NFS Session Delays
The NFS session delay exceeds the critical value set in Expert Thresholds. The "session delay" metric combines network latency (i.e., the time spent waiting for data to traverse the network) and application processing time (i.e., the time spent waiting for the server or application to respond to a request). Application Response Time for NFS is tracked with a separate Expert Threshold.
If the Expert Threshold for application processing time is also being exceeded, the slowdown is probably the result of an NFS client/server configuration issue. Perhaps the server hardware is overloaded with disk I/0 requests, or some other system component (NIC, processor) is too slow given the traffic it is expected to handle. There are entire books available that describe performance tuning the various versions of NFS, but some of the things you can immediately check are:
The size of the cache buffer, both on the client and server side.
The maximum block size allowed by the server, and the block size specified by the client. This configuration option can also affect the network latency portion of the delay.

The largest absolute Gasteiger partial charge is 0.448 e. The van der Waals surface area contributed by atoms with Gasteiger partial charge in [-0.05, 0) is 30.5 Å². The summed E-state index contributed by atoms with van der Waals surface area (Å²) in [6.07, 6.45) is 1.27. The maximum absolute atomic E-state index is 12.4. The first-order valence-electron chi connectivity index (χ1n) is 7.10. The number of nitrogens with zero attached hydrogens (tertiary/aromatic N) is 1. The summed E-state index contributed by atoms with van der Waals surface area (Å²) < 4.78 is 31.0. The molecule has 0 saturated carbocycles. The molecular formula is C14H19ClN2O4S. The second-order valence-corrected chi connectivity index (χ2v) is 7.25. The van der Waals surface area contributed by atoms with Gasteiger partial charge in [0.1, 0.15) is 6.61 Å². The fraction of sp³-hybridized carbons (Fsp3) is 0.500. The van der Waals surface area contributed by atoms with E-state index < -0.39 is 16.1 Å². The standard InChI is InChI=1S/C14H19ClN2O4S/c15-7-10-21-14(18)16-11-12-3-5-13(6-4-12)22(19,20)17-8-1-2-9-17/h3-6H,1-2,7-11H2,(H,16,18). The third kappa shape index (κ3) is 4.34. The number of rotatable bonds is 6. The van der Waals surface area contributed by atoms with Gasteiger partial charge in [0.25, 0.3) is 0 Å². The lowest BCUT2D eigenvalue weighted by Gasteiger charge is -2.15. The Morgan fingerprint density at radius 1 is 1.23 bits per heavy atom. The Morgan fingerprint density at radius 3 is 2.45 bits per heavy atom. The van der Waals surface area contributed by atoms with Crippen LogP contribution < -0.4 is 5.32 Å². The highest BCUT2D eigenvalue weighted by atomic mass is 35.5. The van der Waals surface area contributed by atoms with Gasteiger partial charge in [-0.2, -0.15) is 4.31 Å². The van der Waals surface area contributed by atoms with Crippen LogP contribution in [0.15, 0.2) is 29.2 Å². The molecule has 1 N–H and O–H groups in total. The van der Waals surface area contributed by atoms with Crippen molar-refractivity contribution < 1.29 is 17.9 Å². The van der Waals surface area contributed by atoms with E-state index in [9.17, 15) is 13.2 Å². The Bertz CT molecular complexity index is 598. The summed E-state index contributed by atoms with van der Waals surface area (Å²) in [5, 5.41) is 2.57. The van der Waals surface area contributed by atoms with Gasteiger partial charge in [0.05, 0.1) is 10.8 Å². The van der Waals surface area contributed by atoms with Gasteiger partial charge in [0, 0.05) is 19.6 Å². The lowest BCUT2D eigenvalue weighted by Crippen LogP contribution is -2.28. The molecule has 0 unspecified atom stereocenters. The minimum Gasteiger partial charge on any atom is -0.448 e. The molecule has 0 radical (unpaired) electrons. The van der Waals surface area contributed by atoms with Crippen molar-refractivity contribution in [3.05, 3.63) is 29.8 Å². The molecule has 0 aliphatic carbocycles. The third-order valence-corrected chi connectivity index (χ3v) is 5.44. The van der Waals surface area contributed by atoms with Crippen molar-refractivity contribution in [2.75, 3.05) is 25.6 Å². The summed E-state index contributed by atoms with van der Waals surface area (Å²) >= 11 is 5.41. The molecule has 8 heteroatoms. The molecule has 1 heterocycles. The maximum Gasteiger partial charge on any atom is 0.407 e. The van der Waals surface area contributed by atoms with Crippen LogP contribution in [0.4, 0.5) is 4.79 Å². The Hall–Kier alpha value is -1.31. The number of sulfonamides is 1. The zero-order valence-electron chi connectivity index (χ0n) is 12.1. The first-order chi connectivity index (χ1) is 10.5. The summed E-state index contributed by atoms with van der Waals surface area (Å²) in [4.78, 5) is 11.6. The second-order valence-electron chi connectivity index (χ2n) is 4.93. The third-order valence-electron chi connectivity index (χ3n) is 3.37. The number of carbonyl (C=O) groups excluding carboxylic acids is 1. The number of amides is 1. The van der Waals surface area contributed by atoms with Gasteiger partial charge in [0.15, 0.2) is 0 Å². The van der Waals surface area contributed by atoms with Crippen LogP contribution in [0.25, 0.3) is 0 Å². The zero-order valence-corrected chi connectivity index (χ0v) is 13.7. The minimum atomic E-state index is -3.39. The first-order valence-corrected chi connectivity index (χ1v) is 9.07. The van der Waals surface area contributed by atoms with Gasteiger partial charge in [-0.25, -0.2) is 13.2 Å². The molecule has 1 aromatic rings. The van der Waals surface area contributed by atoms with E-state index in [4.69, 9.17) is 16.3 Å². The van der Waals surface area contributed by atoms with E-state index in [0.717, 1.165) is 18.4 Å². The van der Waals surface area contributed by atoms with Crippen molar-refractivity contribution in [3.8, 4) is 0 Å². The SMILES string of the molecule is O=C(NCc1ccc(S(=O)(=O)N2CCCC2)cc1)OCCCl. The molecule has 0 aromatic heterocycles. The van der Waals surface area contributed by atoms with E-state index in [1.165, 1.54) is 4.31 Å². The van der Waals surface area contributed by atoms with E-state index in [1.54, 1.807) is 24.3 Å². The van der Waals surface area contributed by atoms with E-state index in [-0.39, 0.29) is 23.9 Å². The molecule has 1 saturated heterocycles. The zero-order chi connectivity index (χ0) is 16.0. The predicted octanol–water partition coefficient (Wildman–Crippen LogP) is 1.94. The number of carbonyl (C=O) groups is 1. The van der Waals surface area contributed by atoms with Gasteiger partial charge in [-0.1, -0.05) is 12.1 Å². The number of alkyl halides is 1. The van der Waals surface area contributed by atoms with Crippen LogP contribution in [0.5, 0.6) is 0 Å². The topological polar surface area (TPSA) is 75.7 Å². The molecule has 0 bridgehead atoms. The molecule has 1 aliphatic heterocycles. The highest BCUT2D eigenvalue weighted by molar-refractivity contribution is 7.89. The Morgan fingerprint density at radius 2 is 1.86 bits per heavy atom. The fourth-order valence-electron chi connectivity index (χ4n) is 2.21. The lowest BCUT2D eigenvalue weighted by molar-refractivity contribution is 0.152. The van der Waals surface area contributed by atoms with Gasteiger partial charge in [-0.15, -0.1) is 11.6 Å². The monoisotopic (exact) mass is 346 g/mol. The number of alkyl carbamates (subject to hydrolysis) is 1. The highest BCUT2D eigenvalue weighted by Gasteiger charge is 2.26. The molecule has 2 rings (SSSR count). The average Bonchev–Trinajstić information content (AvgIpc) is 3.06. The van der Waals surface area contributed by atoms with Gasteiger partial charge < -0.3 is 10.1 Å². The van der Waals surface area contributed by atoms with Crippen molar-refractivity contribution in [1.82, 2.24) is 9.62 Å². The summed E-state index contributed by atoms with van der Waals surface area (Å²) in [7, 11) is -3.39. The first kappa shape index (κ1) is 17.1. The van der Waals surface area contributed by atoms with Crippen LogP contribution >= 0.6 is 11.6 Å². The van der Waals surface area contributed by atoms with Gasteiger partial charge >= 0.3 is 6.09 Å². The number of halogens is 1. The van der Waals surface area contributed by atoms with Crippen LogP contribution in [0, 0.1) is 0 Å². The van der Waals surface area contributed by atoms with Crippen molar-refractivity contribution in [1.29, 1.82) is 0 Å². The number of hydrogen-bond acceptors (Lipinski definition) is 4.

The performance of the underlying (i.e., non-NFS) file systems. For example the content and layout of the server's local file system can greatly affect NFS performance. Directories with large numbers of files, or large numbers of symbolic links to NFS auto mounted file systems compromise the server's ability to respond quickly to requests for data.
If application processing time is within reasonable limits, network latency must account for the bulk of the session delay. You should look for problems with the network. Do you have enough bandwidth between the application server and the clients that use it? Are the routers between the systems configured correctly?